The rise of the moral voter is an earthquake that has forever changed the American political landscape. Who would ever have seriously believed that morality would be the single biggest consideration for politicians? But there it is. Gone are the days when politicians can seek office merely by pandering to voters by promising them jobs, health care, and pork. Now, politicians who want to connect with the electorate will be forced to articulate a powerful moral vision of something worth fighting for. Bush did this with his constant focus on the fight for human freedom and his pledge to protect the family.

This election was never really about Bush, Kerry, or even Iraq. Nor was it a referendum on conservative verses liberal. Rather, it was a challenge to the very notion of whether faith-as-policy had any place in a modern, technologically-advanced republic. And the victory was not for a man and his followers but for a belief in right and wrong and how religious conviction must be first translated into protecting human life through a fight against tyranny and state-sponsored murder.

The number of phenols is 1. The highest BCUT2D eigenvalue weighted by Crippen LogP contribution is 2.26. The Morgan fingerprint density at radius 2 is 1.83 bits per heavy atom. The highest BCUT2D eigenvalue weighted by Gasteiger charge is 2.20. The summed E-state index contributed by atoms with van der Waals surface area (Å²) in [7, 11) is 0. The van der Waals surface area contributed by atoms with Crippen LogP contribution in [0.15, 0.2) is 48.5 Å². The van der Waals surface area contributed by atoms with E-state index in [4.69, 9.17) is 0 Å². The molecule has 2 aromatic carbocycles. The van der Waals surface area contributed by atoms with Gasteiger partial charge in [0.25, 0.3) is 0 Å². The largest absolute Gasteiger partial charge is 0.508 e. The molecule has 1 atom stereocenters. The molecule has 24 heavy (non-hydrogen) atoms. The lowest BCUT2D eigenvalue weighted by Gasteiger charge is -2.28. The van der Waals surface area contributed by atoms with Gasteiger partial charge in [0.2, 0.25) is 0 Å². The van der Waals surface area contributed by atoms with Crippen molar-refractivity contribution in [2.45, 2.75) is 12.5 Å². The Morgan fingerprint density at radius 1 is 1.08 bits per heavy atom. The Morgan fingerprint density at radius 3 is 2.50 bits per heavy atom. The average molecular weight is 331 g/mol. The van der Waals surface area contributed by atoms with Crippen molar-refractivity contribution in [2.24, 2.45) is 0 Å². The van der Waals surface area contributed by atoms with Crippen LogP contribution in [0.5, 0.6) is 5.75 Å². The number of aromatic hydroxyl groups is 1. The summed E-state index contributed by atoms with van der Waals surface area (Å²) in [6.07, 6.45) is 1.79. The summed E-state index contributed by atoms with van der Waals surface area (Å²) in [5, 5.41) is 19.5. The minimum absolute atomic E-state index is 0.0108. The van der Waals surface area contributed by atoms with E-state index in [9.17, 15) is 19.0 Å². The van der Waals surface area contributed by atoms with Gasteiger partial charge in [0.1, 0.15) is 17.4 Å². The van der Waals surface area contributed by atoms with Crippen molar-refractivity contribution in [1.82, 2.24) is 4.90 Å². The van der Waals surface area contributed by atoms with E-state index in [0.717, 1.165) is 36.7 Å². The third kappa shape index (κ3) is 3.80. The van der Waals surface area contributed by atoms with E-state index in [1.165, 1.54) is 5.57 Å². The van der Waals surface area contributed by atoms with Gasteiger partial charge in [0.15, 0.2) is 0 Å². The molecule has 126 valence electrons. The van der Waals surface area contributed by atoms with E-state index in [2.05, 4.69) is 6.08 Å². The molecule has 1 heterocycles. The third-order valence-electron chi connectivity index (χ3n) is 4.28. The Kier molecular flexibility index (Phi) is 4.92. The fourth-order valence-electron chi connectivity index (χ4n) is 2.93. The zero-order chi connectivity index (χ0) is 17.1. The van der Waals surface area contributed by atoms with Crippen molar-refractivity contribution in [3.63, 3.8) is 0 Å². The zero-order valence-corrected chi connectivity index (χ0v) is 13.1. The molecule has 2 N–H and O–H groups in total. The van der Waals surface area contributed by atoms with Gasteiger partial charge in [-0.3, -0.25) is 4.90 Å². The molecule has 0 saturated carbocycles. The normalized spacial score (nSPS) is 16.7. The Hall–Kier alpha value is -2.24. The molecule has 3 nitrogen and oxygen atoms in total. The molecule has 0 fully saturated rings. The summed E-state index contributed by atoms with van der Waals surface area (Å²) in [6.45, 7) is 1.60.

Those Bush supporters who gloat over the blow inflicted on Bush’s opponents betray an arrogance which in turn betrays a lack of commitment to moral principles, thereby eroding the cause for which the victory was sought. Michael Moore and Al Gore can rant all they like that Bush is a religious fraud, that he went into Iraq for oil and power rather than security and humanitarian concerns. Why vindicate their meanspiritedness with a meanspiritedness of our own? Why trivialize a moral victory by making it a personal victory?

Right and wrong does not belong to President Bush or any of the people who voted for him, but is rather the eternal inheritance of all of God’s children, and in that sense, even those who voted against Bushshare in his victory.